For nearly 50 years, Betsey Johnson has been a presence in the fashion world. She’s provided the industry with her accessible quirky, whimsical and colorful designs — not to mention, her signature cartwheels and splits.
Now, the designer is giving her fans and followers a deeper look into her life, from when she was young girl growing up in Connecticut to living in a Malibu mobile home (and everything in between), in her new book, “Betsey: A Memoir.”
In the book, Johnson explains the timeline of launching and selling her eponymous brand, which was acquired by Steve Madden in 2010. Johnson still adds her creative input to this day as she works with different licensees and their designers on a range of products, including shoes, jewelry, dresses and more.
Here, FN takes a look at even more surprising facts about Betsey Johnson:
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She was a design freelancer for years.
Before launching her namesake label, Johnson designed different products for multiple clients, including shoes for I. Miller and Nina, hosiery for Capezio, jeans for Adriana Goldschmidt and T- shirts for Michael Millet.
She had a reality TV show with daughter Lulu.
“XOX Betsey Johnson” aired on the Style Network and only lasted one season. Johnson said producers looked to pit she and her daughter against each other.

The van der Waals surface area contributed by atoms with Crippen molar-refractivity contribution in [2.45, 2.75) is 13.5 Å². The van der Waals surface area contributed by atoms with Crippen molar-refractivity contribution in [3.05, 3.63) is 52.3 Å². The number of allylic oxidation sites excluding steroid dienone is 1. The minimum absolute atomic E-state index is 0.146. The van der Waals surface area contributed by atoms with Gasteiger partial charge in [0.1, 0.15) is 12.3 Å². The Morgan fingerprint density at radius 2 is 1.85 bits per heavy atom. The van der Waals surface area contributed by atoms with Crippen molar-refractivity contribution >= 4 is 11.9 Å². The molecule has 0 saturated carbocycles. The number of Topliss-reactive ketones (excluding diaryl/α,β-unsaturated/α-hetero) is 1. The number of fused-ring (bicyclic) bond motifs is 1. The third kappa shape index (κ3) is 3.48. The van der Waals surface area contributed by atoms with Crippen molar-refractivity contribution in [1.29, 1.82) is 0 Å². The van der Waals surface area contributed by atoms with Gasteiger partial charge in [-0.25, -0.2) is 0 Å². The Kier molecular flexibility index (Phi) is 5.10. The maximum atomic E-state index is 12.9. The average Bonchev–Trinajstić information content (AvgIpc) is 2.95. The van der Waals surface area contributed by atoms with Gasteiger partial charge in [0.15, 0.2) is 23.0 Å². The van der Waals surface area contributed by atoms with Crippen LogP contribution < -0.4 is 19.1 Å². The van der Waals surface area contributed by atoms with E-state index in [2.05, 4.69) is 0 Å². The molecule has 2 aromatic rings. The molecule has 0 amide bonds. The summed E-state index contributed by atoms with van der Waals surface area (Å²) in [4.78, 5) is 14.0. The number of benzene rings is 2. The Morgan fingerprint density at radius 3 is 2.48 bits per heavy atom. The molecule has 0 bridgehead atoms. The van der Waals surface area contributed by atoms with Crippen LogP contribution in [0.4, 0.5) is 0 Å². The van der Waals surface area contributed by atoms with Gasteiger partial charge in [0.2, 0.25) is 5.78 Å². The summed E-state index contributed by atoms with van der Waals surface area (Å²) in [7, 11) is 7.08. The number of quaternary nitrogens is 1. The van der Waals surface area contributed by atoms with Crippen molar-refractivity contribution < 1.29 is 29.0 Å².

She did not go to school for fashion design.
After growing up in a small town in Connecticut, going to school in New York City was her dream. So she enrolled at Pratt Institute. Johnson transferred a year later to Syracuse University where she was an art major, head cheerleader and part of a sorority.
She started her career at a fashion magazine.
Johnson entered a famous contest to be a guest editor at NYC-based Mademoiselle magazine during her senior year in college, and she was chosen out of thousands of applicants. She interned in the fabric department before being hired as a full-time employee where she worked as a junior member of the art depatment. The contest’s previous winners included Sylvia Plath, Joan Didion and Candice Bergen.
Her life as a designer started with a sweater.
To supplement the minimal income she received working at Mademoiselle, Johnson made and sold scoop neck sweaters to her colleagues, soon getting the attention of actress Kim Novak.
She won the coveted Coty American Fashion Critics award in 1971.
Johnson won for her work as the designer of junior brand Alley Cat at the age of 29 — the youngest person ever to receive the award.
Bayer Aspirin helped launch her own company.
In order to get a $200,000 loan to launch her namesake brand, Johnson and partner Chantal Bacon had to raise $100,000. So along with money from their families, Johnson starred in an ad for Bayer Aspirin, which paid $10,000 and went towards the start-up investment.
To Buy: Betsey: A Memoir, $24.
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